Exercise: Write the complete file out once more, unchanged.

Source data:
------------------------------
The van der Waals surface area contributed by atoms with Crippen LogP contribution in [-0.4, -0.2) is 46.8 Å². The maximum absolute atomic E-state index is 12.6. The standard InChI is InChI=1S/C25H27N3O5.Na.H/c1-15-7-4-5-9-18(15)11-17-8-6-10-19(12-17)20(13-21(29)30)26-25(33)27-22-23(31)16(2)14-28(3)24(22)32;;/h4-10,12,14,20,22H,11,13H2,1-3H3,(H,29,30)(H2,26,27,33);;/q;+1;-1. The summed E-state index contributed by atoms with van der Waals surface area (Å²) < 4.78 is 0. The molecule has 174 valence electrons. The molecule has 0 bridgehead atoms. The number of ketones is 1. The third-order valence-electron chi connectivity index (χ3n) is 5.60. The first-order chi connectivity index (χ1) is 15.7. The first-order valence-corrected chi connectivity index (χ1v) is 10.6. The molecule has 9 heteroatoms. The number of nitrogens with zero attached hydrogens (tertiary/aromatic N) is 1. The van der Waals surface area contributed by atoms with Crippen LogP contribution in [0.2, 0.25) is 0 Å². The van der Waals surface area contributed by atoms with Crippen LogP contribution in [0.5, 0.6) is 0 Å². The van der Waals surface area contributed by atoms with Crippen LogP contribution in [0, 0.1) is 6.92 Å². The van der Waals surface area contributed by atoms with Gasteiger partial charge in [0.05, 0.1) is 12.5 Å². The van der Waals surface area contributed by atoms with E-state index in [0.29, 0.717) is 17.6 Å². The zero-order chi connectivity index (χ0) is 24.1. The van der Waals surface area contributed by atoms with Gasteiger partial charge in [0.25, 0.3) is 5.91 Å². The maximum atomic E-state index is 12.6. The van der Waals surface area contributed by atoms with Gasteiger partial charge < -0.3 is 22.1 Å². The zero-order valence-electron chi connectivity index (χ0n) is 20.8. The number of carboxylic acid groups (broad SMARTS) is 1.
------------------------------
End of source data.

The van der Waals surface area contributed by atoms with Crippen LogP contribution in [-0.4, -0.2) is 46.8 Å². The maximum absolute atomic E-state index is 12.6. The standard InChI is InChI=1S/C25H27N3O5.Na.H/c1-15-7-4-5-9-18(15)11-17-8-6-10-19(12-17)20(13-21(29)30)26-25(33)27-22-23(31)16(2)14-28(3)24(22)32;;/h4-10,12,14,20,22H,11,13H2,1-3H3,(H,29,30)(H2,26,27,33);;/q;+1;-1. The summed E-state index contributed by atoms with van der Waals surface area (Å²) < 4.78 is 0. The molecule has 174 valence electrons. The molecule has 0 bridgehead atoms. The number of ketones is 1. The third-order valence-electron chi connectivity index (χ3n) is 5.60. The first-order chi connectivity index (χ1) is 15.7. The first-order valence-corrected chi connectivity index (χ1v) is 10.6. The molecule has 9 heteroatoms. The number of nitrogens with zero attached hydrogens (tertiary/aromatic N) is 1. The van der Waals surface area contributed by atoms with Crippen LogP contribution in [0.2, 0.25) is 0 Å². The van der Waals surface area contributed by atoms with Crippen LogP contribution in [0.5, 0.6) is 0 Å². The van der Waals surface area contributed by atoms with Crippen LogP contribution in [0, 0.1) is 6.92 Å². The van der Waals surface area contributed by atoms with Gasteiger partial charge in [0.05, 0.1) is 12.5 Å². The van der Waals surface area contributed by atoms with E-state index in [0.29, 0.717) is 17.6 Å². The zero-order chi connectivity index (χ0) is 24.1. The van der Waals surface area contributed by atoms with Gasteiger partial charge in [0.25, 0.3) is 5.91 Å². The maximum atomic E-state index is 12.6. The van der Waals surface area contributed by atoms with Gasteiger partial charge < -0.3 is 22.1 Å². The zero-order valence-electron chi connectivity index (χ0n) is 20.8. The number of carboxylic acid groups (broad SMARTS) is 1.